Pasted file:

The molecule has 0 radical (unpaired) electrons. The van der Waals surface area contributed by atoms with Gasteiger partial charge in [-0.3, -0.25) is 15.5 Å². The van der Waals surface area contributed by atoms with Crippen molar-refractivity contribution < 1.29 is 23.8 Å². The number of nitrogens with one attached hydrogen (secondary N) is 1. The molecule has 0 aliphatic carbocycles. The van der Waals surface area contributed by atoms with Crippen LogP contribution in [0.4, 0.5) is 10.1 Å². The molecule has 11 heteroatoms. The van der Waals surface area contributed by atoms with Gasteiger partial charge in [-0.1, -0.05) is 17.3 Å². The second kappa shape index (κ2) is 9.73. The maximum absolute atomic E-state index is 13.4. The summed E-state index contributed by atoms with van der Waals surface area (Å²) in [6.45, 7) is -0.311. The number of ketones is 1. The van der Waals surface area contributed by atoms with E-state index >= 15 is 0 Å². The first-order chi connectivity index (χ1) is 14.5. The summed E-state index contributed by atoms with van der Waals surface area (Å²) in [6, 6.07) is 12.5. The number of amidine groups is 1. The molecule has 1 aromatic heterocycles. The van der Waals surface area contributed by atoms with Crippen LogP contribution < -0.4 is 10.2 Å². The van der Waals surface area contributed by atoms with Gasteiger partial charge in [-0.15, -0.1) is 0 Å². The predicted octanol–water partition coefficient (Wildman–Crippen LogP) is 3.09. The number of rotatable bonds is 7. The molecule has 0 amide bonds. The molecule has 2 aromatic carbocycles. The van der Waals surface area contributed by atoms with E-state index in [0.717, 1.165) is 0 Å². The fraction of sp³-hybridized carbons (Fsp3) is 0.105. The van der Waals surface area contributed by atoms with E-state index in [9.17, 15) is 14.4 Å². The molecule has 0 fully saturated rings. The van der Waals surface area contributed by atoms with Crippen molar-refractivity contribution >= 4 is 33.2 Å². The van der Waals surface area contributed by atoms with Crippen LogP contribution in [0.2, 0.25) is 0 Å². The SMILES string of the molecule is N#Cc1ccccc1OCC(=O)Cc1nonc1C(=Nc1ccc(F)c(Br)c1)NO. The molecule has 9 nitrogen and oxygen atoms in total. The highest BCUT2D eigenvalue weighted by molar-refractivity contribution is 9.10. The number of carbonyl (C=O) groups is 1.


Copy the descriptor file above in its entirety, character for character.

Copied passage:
The molecule has 0 radical (unpaired) electrons. The van der Waals surface area contributed by atoms with Gasteiger partial charge in [-0.3, -0.25) is 15.5 Å². The van der Waals surface area contributed by atoms with Crippen molar-refractivity contribution < 1.29 is 23.8 Å². The number of nitrogens with one attached hydrogen (secondary N) is 1. The molecule has 0 aliphatic carbocycles. The van der Waals surface area contributed by atoms with Crippen LogP contribution in [0.4, 0.5) is 10.1 Å². The molecule has 11 heteroatoms. The van der Waals surface area contributed by atoms with Gasteiger partial charge in [-0.1, -0.05) is 17.3 Å². The second kappa shape index (κ2) is 9.73. The maximum absolute atomic E-state index is 13.4. The summed E-state index contributed by atoms with van der Waals surface area (Å²) in [6.45, 7) is -0.311. The number of ketones is 1. The van der Waals surface area contributed by atoms with E-state index >= 15 is 0 Å². The first-order chi connectivity index (χ1) is 14.5. The summed E-state index contributed by atoms with van der Waals surface area (Å²) in [6, 6.07) is 12.5. The number of amidine groups is 1. The molecule has 1 aromatic heterocycles. The van der Waals surface area contributed by atoms with Crippen LogP contribution < -0.4 is 10.2 Å². The van der Waals surface area contributed by atoms with Gasteiger partial charge in [-0.15, -0.1) is 0 Å². The predicted octanol–water partition coefficient (Wildman–Crippen LogP) is 3.09. The number of rotatable bonds is 7. The molecule has 0 amide bonds. The molecule has 2 aromatic carbocycles. The van der Waals surface area contributed by atoms with E-state index in [0.717, 1.165) is 0 Å². The fraction of sp³-hybridized carbons (Fsp3) is 0.105. The van der Waals surface area contributed by atoms with E-state index in [9.17, 15) is 14.4 Å². The molecule has 0 fully saturated rings. The van der Waals surface area contributed by atoms with Crippen molar-refractivity contribution >= 4 is 33.2 Å². The van der Waals surface area contributed by atoms with Crippen LogP contribution in [0.2, 0.25) is 0 Å². The SMILES string of the molecule is N#Cc1ccccc1OCC(=O)Cc1nonc1C(=Nc1ccc(F)c(Br)c1)NO. The molecule has 9 nitrogen and oxygen atoms in total. The highest BCUT2D eigenvalue weighted by molar-refractivity contribution is 9.10. The number of carbonyl (C=O) groups is 1.